First up: Pitch Wars 2016!
On a scale of 1 to Kristen Bell Meeting a Sloth, I'm like...
...SO EXCITED to announce that I will be a middle grade mentor for this year's Pitch Wars! That's all I can say at the moment (you'll have to wait until the mentor blog hop in July to get my full wish list) but now is the perfect time to think about entering! As a Pitch Wars 2015 alumn, I cannot recommend it highly enough. If you dream about signing with a literary agent and seeing your book published, Pitch Wars is a great opportunity to make sure your manuscript and query are at their best before you hit send. You can learn more and find the contest rules and dates to be aware of here on creator Brenda Drake's website.
Next: To the Shelves!
If you're interested in hearing (slightly more often) from me, I'll be contributing occasionally to the 2015 Pitch Wars Mentees' new blog, To the Shelves, where we'll be sharing encouragement, tips, and tricks with all you wonderful writers out there. (Turns out blog posts are much more likely to get written when there's a deadline attached!) You can read my pep talk, A World of Endless Insecurities, and check out some of the other posts up now--more to come soon!
I've read some super great books recently and, rather than try to blog reviews for each individually, I thought I'd share a few quick thumbs up (ups? upses?):
Paper Wishes by Lois Sepahban and Last in a Long Line of Rebels by Lisa Lewis Tyre are two very different books that both address a theme that I think is so important, especially in the current climate: racial prejudice. In Paper Wishes we get a glimpse at what happened during WWII, after the bombing at Pearl Harbor, when thousands of Japanese-Americans were forced to leave their homes and live in prison camps. Ten-year-old Manami's story is told in beautiful, heartbreaking prose and is an important reminder of what happens when a country becomes controlled by fear. And in Last in a Long Line of Rebels we get an incredibly fun read, filled with humor and mystery, even while it tackles tough social issues. Tyre does a fantastic job of showing the importance of fighting injustice in all the right ways as twelve-year-old Lou works to save her family's Civil War era home and grapples with prejudices, both in her family's past and her community's present.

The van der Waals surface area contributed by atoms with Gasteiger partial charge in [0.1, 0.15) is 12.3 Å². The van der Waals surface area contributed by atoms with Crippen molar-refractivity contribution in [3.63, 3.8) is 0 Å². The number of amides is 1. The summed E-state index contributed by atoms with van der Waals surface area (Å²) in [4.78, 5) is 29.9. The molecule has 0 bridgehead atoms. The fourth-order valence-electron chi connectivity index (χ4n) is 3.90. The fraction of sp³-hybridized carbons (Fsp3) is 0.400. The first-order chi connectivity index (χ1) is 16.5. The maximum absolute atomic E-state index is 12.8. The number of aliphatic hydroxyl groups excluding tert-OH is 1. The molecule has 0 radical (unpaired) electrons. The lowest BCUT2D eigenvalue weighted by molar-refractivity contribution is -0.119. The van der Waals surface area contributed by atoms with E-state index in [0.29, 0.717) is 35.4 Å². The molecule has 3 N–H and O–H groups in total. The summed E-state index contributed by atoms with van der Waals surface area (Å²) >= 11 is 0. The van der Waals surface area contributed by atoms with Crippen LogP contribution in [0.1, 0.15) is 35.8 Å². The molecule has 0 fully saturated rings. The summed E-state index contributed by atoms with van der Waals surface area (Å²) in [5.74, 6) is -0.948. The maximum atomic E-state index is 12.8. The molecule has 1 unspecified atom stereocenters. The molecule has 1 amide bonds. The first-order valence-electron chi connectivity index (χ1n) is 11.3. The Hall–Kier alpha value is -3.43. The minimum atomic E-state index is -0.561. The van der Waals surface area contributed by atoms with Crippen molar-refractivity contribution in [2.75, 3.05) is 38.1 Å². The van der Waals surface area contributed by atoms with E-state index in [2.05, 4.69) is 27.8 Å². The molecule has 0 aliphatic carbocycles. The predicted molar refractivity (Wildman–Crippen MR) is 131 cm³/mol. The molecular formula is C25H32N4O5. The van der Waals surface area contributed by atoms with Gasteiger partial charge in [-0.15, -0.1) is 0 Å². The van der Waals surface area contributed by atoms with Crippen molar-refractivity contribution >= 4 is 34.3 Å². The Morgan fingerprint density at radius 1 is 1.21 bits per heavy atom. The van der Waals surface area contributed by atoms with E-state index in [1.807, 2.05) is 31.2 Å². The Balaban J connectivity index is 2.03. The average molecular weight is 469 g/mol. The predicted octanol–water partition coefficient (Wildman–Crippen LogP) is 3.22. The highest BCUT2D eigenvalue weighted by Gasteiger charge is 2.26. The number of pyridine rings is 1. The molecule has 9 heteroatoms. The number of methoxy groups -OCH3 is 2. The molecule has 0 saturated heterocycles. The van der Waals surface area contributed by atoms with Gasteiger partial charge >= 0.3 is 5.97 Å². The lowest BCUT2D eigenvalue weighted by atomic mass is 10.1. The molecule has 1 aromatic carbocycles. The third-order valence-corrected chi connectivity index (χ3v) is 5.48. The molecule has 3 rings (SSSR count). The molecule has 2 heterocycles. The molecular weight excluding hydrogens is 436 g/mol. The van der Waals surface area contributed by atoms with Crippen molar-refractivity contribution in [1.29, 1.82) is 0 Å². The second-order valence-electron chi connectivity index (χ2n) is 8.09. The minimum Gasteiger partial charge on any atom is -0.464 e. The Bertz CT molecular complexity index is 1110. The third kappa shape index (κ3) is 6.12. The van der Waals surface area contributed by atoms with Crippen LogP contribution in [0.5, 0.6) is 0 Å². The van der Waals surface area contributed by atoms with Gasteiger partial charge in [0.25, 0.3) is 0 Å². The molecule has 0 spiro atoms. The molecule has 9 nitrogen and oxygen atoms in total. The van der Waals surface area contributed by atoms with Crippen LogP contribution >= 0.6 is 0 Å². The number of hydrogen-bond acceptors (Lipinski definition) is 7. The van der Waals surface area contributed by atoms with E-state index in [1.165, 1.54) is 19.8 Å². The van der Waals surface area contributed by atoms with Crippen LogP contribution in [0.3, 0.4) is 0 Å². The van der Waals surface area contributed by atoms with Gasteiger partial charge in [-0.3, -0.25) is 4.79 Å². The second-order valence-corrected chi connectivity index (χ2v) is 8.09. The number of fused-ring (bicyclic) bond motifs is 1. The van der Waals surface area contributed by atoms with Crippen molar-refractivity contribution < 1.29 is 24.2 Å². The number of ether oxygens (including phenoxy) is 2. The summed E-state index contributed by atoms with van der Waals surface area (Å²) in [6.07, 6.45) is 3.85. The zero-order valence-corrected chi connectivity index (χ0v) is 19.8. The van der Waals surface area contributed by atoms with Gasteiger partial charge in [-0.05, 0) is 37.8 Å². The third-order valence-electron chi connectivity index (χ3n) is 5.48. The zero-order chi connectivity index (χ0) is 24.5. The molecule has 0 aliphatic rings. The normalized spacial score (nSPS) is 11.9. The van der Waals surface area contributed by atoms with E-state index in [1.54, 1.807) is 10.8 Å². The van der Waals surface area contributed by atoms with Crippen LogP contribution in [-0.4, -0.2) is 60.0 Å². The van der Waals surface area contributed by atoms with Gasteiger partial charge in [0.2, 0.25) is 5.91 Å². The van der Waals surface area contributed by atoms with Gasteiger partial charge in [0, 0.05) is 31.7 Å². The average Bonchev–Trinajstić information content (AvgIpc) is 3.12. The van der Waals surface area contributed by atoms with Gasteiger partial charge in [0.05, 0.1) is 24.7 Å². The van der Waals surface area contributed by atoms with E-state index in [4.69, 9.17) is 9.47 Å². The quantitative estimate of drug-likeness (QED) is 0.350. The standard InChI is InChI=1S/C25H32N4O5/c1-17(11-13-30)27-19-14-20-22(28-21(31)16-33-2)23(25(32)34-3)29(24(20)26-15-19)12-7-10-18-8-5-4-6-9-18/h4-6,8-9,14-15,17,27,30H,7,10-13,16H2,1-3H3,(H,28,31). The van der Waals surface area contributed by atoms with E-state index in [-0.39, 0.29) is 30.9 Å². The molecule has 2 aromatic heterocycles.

If you're looking for a fun summer read (for yourself or the kids), might I recommend this adorable book? Fenway and Hattie is by my agency sister, Victoria J. Coe, so I may be slightly biased, but I'm pretty sure it's impossible for anyone to read this book and not love it. Told from Fenway's perspective, we see life and its changes through the eyes of a spunky Jack Russel terrier as he navigates squirrels, the super-slippery Wicked Floor, and the suddenly strange behavior of his favorite short-human, Hattie. The fact that we adopted a dog just a few weeks before I read it made it even better.
I'm currently reading A Snicker of Magic by Natalie Lloyd, and I'm only about 28 pages in, but let me tell you IT'S SO PRETTY. And I'm reading Because of Winn-Dixie to the kids for school (confession: it's my first time reading it, too) which is some of the most fun I've ever had reading aloud, probably because the voice is amazing and my southern accent is way better than any of my english accents (you should hear me reading Harry Potter to my son and trying to do Hagrid). Despite all of my recent reading, however, my TBR list is still ridiculous.
So...yup...that's about it folks.
Ending random, unfocused blog posts is so awkward.